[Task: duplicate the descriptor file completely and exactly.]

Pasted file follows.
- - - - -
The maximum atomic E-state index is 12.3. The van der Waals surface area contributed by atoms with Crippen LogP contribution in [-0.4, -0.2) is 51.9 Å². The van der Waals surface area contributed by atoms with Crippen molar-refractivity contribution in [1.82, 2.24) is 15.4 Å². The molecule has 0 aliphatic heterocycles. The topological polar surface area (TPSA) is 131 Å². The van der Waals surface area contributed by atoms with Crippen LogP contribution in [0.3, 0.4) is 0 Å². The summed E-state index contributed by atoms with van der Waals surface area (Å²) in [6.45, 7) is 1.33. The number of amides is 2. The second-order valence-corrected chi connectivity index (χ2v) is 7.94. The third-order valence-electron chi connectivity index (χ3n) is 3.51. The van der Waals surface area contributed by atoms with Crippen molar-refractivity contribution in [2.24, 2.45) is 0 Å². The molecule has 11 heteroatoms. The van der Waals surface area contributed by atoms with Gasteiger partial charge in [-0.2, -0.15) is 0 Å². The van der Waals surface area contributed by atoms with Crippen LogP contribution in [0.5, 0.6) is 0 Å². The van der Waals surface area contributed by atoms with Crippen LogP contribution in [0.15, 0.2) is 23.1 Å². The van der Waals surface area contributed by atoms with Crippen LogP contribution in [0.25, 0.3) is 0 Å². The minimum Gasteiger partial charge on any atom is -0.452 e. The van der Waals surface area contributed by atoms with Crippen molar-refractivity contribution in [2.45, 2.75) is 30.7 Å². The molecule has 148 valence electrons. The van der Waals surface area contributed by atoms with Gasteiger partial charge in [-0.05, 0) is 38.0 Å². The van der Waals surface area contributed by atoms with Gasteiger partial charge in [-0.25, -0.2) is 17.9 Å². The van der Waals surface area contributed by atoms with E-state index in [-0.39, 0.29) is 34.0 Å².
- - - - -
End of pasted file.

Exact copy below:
The maximum atomic E-state index is 12.3. The van der Waals surface area contributed by atoms with Crippen LogP contribution in [-0.4, -0.2) is 51.9 Å². The van der Waals surface area contributed by atoms with Crippen molar-refractivity contribution in [1.82, 2.24) is 15.4 Å². The molecule has 0 aliphatic heterocycles. The topological polar surface area (TPSA) is 131 Å². The van der Waals surface area contributed by atoms with Crippen LogP contribution in [0.3, 0.4) is 0 Å². The summed E-state index contributed by atoms with van der Waals surface area (Å²) in [6.45, 7) is 1.33. The number of amides is 2. The second-order valence-corrected chi connectivity index (χ2v) is 7.94. The third-order valence-electron chi connectivity index (χ3n) is 3.51. The van der Waals surface area contributed by atoms with Crippen molar-refractivity contribution in [2.24, 2.45) is 0 Å². The molecule has 11 heteroatoms. The van der Waals surface area contributed by atoms with Gasteiger partial charge in [-0.2, -0.15) is 0 Å². The van der Waals surface area contributed by atoms with Crippen LogP contribution in [0.5, 0.6) is 0 Å². The van der Waals surface area contributed by atoms with Crippen LogP contribution in [0.15, 0.2) is 23.1 Å². The van der Waals surface area contributed by atoms with Crippen LogP contribution in [0.25, 0.3) is 0 Å². The minimum Gasteiger partial charge on any atom is -0.452 e. The van der Waals surface area contributed by atoms with Crippen molar-refractivity contribution in [2.45, 2.75) is 30.7 Å². The molecule has 148 valence electrons. The van der Waals surface area contributed by atoms with Gasteiger partial charge in [-0.05, 0) is 38.0 Å². The van der Waals surface area contributed by atoms with Gasteiger partial charge in [-0.25, -0.2) is 17.9 Å². The van der Waals surface area contributed by atoms with E-state index in [-0.39, 0.29) is 34.0 Å².